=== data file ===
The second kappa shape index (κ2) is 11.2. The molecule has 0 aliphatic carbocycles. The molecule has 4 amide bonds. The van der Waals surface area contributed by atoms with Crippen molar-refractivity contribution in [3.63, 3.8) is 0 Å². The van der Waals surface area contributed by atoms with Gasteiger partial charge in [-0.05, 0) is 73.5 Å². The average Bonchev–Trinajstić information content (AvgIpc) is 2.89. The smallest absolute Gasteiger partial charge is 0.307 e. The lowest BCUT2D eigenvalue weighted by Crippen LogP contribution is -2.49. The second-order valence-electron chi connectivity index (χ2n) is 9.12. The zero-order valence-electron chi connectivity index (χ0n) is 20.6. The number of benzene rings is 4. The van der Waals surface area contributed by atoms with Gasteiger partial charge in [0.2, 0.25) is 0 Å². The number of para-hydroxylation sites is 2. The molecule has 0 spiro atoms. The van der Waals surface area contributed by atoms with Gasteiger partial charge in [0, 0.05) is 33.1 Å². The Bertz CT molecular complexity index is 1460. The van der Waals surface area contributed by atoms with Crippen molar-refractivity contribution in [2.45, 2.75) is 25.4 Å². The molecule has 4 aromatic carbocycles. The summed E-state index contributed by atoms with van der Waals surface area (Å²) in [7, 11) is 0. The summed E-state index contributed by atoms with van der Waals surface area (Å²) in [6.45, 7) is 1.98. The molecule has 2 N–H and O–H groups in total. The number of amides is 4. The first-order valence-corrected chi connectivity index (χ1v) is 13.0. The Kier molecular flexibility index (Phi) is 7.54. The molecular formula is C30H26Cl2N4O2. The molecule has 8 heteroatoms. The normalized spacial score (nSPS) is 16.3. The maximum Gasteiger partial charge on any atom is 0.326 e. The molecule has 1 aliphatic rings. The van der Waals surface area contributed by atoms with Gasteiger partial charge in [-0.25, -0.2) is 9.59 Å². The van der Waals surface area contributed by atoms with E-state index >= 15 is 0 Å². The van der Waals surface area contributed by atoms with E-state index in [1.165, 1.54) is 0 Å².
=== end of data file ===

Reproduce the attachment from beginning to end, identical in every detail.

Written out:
The second kappa shape index (κ2) is 11.2. The molecule has 0 aliphatic carbocycles. The molecule has 4 amide bonds. The van der Waals surface area contributed by atoms with Crippen molar-refractivity contribution in [3.63, 3.8) is 0 Å². The van der Waals surface area contributed by atoms with Gasteiger partial charge in [-0.05, 0) is 73.5 Å². The average Bonchev–Trinajstić information content (AvgIpc) is 2.89. The smallest absolute Gasteiger partial charge is 0.307 e. The lowest BCUT2D eigenvalue weighted by Crippen LogP contribution is -2.49. The second-order valence-electron chi connectivity index (χ2n) is 9.12. The zero-order valence-electron chi connectivity index (χ0n) is 20.6. The number of benzene rings is 4. The van der Waals surface area contributed by atoms with Gasteiger partial charge in [0.2, 0.25) is 0 Å². The number of para-hydroxylation sites is 2. The molecule has 0 spiro atoms. The van der Waals surface area contributed by atoms with Gasteiger partial charge in [0, 0.05) is 33.1 Å². The Bertz CT molecular complexity index is 1460. The van der Waals surface area contributed by atoms with Crippen molar-refractivity contribution in [2.45, 2.75) is 25.4 Å². The molecule has 4 aromatic carbocycles. The summed E-state index contributed by atoms with van der Waals surface area (Å²) in [7, 11) is 0. The summed E-state index contributed by atoms with van der Waals surface area (Å²) in [6.45, 7) is 1.98. The molecule has 2 N–H and O–H groups in total. The number of amides is 4. The first-order valence-corrected chi connectivity index (χ1v) is 13.0. The Kier molecular flexibility index (Phi) is 7.54. The molecular formula is C30H26Cl2N4O2. The molecule has 8 heteroatoms. The normalized spacial score (nSPS) is 16.3. The maximum Gasteiger partial charge on any atom is 0.326 e. The molecule has 1 aliphatic rings. The van der Waals surface area contributed by atoms with Gasteiger partial charge in [-0.25, -0.2) is 9.59 Å². The van der Waals surface area contributed by atoms with E-state index >= 15 is 0 Å². The van der Waals surface area contributed by atoms with E-state index in [1.165, 1.54) is 0 Å².